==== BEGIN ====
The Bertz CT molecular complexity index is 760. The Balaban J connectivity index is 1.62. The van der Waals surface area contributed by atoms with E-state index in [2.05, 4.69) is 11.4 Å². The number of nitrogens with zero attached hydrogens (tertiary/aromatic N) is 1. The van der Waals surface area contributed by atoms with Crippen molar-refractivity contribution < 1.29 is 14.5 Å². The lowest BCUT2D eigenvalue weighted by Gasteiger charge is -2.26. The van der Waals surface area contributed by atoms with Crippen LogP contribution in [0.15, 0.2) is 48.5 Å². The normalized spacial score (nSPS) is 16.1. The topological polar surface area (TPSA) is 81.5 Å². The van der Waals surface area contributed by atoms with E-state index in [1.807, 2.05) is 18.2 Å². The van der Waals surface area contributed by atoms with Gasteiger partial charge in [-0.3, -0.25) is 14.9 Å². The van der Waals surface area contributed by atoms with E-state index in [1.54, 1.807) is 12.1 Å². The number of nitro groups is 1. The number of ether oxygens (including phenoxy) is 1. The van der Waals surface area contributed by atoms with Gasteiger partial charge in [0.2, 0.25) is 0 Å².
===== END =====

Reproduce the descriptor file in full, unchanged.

The Bertz CT molecular complexity index is 760. The Balaban J connectivity index is 1.62. The van der Waals surface area contributed by atoms with E-state index in [2.05, 4.69) is 11.4 Å². The number of nitrogens with zero attached hydrogens (tertiary/aromatic N) is 1. The van der Waals surface area contributed by atoms with Crippen molar-refractivity contribution < 1.29 is 14.5 Å². The lowest BCUT2D eigenvalue weighted by Gasteiger charge is -2.26. The van der Waals surface area contributed by atoms with Crippen LogP contribution in [0.15, 0.2) is 48.5 Å². The normalized spacial score (nSPS) is 16.1. The topological polar surface area (TPSA) is 81.5 Å². The van der Waals surface area contributed by atoms with E-state index in [1.807, 2.05) is 18.2 Å². The van der Waals surface area contributed by atoms with Gasteiger partial charge in [-0.3, -0.25) is 14.9 Å². The van der Waals surface area contributed by atoms with E-state index in [1.54, 1.807) is 12.1 Å². The number of nitro groups is 1. The number of ether oxygens (including phenoxy) is 1. The van der Waals surface area contributed by atoms with Gasteiger partial charge in [0.2, 0.25) is 0 Å².